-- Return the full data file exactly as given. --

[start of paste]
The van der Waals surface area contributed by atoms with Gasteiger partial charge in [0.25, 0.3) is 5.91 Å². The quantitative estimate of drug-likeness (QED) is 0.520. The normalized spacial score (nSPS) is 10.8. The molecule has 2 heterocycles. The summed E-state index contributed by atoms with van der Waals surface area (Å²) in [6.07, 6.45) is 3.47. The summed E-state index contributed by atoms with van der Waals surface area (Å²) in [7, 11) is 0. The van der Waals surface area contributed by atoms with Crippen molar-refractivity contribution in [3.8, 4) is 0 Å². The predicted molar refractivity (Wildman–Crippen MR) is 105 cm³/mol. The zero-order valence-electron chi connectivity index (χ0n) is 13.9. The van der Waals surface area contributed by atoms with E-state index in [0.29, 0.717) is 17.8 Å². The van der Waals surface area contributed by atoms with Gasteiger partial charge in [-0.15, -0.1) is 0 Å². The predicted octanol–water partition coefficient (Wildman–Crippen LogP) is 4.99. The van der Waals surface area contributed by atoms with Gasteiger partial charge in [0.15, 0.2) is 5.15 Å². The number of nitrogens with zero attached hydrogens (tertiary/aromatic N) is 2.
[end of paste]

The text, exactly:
The van der Waals surface area contributed by atoms with Gasteiger partial charge in [0.25, 0.3) is 5.91 Å². The quantitative estimate of drug-likeness (QED) is 0.520. The normalized spacial score (nSPS) is 10.8. The molecule has 2 heterocycles. The summed E-state index contributed by atoms with van der Waals surface area (Å²) in [6.07, 6.45) is 3.47. The summed E-state index contributed by atoms with van der Waals surface area (Å²) in [7, 11) is 0. The van der Waals surface area contributed by atoms with Crippen molar-refractivity contribution in [3.8, 4) is 0 Å². The predicted molar refractivity (Wildman–Crippen MR) is 105 cm³/mol. The zero-order valence-electron chi connectivity index (χ0n) is 13.9. The van der Waals surface area contributed by atoms with E-state index in [0.29, 0.717) is 17.8 Å². The van der Waals surface area contributed by atoms with Gasteiger partial charge in [-0.15, -0.1) is 0 Å². The predicted octanol–water partition coefficient (Wildman–Crippen LogP) is 4.99. The van der Waals surface area contributed by atoms with Gasteiger partial charge in [0.15, 0.2) is 5.15 Å². The number of nitrogens with zero attached hydrogens (tertiary/aromatic N) is 2.